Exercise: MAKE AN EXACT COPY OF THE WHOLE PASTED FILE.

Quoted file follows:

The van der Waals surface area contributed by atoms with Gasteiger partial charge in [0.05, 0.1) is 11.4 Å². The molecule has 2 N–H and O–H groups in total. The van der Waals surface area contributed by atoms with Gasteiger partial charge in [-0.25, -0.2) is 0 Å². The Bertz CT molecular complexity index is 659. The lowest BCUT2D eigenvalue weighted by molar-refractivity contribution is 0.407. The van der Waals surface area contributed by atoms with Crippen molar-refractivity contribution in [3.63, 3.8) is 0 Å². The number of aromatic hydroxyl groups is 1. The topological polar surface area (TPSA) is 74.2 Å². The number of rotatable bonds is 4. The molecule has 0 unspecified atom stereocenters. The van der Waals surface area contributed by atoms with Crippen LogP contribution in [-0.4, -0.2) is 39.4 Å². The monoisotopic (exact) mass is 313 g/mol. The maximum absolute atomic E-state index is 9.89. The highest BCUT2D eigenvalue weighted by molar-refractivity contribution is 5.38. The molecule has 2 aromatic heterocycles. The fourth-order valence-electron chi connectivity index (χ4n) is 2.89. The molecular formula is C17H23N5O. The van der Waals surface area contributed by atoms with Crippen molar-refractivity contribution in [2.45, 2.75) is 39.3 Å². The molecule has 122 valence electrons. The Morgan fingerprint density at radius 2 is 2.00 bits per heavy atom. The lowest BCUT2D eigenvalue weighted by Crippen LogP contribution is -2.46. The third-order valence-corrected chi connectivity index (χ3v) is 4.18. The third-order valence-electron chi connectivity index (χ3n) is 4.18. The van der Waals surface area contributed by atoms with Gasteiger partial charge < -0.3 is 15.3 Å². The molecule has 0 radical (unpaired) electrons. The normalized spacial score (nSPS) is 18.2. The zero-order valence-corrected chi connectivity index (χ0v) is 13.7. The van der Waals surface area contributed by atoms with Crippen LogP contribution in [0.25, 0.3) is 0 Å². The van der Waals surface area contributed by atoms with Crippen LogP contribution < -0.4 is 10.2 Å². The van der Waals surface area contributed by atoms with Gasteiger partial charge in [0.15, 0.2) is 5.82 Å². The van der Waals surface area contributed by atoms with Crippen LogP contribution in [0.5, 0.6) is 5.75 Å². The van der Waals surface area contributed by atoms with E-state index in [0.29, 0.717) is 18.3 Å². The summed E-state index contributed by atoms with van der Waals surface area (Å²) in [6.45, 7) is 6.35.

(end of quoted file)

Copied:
The van der Waals surface area contributed by atoms with Gasteiger partial charge in [0.05, 0.1) is 11.4 Å². The molecule has 2 N–H and O–H groups in total. The van der Waals surface area contributed by atoms with Gasteiger partial charge in [-0.25, -0.2) is 0 Å². The Bertz CT molecular complexity index is 659. The lowest BCUT2D eigenvalue weighted by molar-refractivity contribution is 0.407. The van der Waals surface area contributed by atoms with Crippen molar-refractivity contribution in [3.63, 3.8) is 0 Å². The number of aromatic hydroxyl groups is 1. The topological polar surface area (TPSA) is 74.2 Å². The number of rotatable bonds is 4. The molecule has 0 unspecified atom stereocenters. The van der Waals surface area contributed by atoms with Crippen LogP contribution in [-0.4, -0.2) is 39.4 Å². The monoisotopic (exact) mass is 313 g/mol. The maximum absolute atomic E-state index is 9.89. The highest BCUT2D eigenvalue weighted by molar-refractivity contribution is 5.38. The molecule has 2 aromatic heterocycles. The fourth-order valence-electron chi connectivity index (χ4n) is 2.89. The molecular formula is C17H23N5O. The van der Waals surface area contributed by atoms with Crippen molar-refractivity contribution in [2.45, 2.75) is 39.3 Å². The molecule has 122 valence electrons. The Morgan fingerprint density at radius 2 is 2.00 bits per heavy atom. The lowest BCUT2D eigenvalue weighted by Crippen LogP contribution is -2.46. The third-order valence-corrected chi connectivity index (χ3v) is 4.18. The third-order valence-electron chi connectivity index (χ3n) is 4.18. The van der Waals surface area contributed by atoms with Gasteiger partial charge < -0.3 is 15.3 Å². The molecule has 0 radical (unpaired) electrons. The normalized spacial score (nSPS) is 18.2. The zero-order valence-corrected chi connectivity index (χ0v) is 13.7. The van der Waals surface area contributed by atoms with Crippen LogP contribution in [0.25, 0.3) is 0 Å². The van der Waals surface area contributed by atoms with Crippen LogP contribution < -0.4 is 10.2 Å². The van der Waals surface area contributed by atoms with Gasteiger partial charge in [0.15, 0.2) is 5.82 Å². The van der Waals surface area contributed by atoms with Crippen LogP contribution in [0.5, 0.6) is 5.75 Å². The van der Waals surface area contributed by atoms with E-state index in [0.29, 0.717) is 18.3 Å². The summed E-state index contributed by atoms with van der Waals surface area (Å²) in [6.45, 7) is 6.35.